Cool Yule


The Vancouver Rainbow Concert Band, the first and only LGBTQ band in Canada, presented its winter holiday show in an East Vancouver community college auditorium in late November. As promised, “December Destinations: The Great Christmas Escape” musically transported the audience to many lands, from Puerto Rico to Brazil to Wales to France to Russia and points beyond. But first the emcee reported that he had become an emcee five hours earlier, and extended a warm welcome with no mention of mobile phones.

Then a special appearance by Bill Monroe (a female impersonator best known for his portrayals of the Queen), who performed “If My Friends Could See Me Now” in spike heels that one does not associate with Her Maj, and who fired off a little joke—I knew a gay trombonist once, and man could he blow—complete with a classic ba-dum—ching! from the one-woman percussion section.

Then the band, nineteen people dressed in black and playing with gusto: a jazzy Christmas medley, “March of the Wraggle Taggle Gypsies,” “Sleigh Ride” (with a great trombone horse whinny at the end), and more. During intermission we had snacks and drinks and pondered the silent auction items: a shampoo/cut/style, a collage entitled Holy Mother of Green Stamps, catered dinner for four at home, half an hour with a Private Santa, a thirty-minute focusing session.

Then back to our seats for a rousing “That’s Life” by Bill Monroe. He announced the name of the 5-5 winner, who flew down the aisle, picked up her prize, ran onstage to fling her arms around a trumpet player and then dashed back to her seat. The band, dressed now in assorted Hawaiian shirts, played the theme from Hawaii Five-O. Halfway through it, the three clarinetists lowered their instruments and worked them as canoe paddles (applause).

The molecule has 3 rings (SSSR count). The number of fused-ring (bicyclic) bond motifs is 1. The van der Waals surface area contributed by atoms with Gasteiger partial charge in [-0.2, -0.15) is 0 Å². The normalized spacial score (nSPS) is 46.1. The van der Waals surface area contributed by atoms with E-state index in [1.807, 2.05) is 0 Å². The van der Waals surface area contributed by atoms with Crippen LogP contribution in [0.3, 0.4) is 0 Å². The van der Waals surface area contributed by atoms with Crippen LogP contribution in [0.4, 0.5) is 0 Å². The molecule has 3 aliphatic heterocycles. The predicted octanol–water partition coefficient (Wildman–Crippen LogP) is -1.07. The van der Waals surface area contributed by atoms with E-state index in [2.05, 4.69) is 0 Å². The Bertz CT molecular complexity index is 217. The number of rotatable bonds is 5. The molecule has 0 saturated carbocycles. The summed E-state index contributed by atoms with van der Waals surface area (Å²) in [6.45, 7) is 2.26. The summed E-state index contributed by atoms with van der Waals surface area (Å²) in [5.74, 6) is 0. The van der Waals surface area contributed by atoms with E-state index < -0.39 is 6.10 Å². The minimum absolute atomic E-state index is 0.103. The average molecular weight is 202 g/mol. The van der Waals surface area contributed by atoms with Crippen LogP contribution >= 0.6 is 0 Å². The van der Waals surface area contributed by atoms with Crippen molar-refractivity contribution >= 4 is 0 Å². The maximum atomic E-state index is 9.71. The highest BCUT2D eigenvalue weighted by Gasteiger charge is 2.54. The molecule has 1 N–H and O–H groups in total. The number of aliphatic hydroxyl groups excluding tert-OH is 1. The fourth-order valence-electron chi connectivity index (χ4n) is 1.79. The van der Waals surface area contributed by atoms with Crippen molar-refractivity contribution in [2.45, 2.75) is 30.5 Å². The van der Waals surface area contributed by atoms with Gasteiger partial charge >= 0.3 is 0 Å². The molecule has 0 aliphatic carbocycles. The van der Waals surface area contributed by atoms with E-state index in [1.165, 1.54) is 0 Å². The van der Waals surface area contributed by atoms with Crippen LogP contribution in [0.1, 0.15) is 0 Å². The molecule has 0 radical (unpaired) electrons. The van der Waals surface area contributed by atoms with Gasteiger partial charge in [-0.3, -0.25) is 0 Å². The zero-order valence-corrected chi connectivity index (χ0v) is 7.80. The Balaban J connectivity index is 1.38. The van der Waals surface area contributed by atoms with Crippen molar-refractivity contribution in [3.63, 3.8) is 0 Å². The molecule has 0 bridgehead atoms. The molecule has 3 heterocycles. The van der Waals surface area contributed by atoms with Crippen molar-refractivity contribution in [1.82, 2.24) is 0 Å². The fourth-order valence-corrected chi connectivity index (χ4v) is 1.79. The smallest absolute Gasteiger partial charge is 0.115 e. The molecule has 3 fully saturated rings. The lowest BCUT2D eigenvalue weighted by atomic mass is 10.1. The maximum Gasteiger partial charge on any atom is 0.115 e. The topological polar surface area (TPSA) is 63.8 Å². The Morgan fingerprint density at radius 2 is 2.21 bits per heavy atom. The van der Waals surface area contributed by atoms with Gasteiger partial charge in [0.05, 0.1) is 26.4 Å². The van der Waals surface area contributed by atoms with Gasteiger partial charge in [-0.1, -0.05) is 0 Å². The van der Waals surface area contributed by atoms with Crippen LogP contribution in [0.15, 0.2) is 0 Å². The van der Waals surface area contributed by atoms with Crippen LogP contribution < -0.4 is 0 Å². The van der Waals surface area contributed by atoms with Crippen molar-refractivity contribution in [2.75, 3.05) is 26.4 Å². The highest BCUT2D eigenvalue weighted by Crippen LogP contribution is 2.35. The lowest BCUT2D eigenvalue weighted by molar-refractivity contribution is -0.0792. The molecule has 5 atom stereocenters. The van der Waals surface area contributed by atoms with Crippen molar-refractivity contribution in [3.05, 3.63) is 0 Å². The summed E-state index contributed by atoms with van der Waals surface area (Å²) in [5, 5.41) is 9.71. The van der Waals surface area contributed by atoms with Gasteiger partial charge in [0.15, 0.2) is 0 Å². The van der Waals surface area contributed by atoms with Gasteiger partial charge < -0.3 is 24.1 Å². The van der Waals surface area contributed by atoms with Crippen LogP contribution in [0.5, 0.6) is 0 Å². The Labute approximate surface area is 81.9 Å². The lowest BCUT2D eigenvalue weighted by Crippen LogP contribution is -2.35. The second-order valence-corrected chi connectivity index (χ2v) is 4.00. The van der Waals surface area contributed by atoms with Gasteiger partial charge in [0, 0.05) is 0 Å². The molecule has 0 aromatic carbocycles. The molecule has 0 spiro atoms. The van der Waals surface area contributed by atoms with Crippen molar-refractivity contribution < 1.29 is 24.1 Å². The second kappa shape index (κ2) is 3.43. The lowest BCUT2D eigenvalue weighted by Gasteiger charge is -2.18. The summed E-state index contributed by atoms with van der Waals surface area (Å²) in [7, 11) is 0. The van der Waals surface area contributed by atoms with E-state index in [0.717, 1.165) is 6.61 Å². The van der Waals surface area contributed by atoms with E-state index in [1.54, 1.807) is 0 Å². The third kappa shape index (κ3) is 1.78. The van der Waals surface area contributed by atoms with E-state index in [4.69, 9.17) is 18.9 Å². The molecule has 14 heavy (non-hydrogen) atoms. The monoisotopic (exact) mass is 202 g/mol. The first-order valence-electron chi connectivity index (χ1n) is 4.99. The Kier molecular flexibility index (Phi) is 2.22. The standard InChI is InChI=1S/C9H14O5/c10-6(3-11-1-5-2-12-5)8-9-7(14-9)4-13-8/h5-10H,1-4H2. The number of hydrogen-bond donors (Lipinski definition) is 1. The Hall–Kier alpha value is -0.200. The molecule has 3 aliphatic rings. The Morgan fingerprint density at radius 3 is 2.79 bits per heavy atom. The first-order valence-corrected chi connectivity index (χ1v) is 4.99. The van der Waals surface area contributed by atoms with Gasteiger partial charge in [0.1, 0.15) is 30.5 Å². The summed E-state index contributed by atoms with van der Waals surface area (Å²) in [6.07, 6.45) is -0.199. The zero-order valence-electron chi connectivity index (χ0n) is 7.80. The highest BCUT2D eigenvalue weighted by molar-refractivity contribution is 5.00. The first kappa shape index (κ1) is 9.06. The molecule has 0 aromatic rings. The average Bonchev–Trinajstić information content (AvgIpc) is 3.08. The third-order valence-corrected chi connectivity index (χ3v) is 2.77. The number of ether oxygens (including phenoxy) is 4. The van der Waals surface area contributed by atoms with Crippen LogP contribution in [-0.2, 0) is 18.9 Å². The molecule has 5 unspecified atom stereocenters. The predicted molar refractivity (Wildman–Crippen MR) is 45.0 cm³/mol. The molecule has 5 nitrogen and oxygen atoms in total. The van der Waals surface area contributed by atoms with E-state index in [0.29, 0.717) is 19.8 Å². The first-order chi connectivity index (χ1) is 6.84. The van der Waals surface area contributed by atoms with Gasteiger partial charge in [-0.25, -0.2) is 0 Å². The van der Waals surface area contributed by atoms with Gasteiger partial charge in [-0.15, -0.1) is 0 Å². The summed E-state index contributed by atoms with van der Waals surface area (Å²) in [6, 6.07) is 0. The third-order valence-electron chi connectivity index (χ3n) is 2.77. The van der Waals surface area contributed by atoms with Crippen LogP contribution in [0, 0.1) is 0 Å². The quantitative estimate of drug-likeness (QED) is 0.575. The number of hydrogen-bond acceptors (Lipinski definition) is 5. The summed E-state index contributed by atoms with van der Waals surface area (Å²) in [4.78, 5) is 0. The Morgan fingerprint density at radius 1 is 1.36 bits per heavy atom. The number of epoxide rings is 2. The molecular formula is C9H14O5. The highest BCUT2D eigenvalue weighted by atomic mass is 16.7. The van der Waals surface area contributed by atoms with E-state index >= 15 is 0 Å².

Near the end was a weirdly moving consonance/dissonance arrangement by Chris Johnston, Rainbow’s conductor, of “Home for the Holidays” combined with “I’ll Be Home for Christmas.” All this, and “Santa Baby” as an encore. What more could anyone want, in the first days of the most frantic season of the year?

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Mary Schendlinger is a writer, editor, retired teacher of publishing and, as Eve Corbel, a maker of comics. She was Senior Editor of Geist for twenty-five years. She lives in Vancouver.


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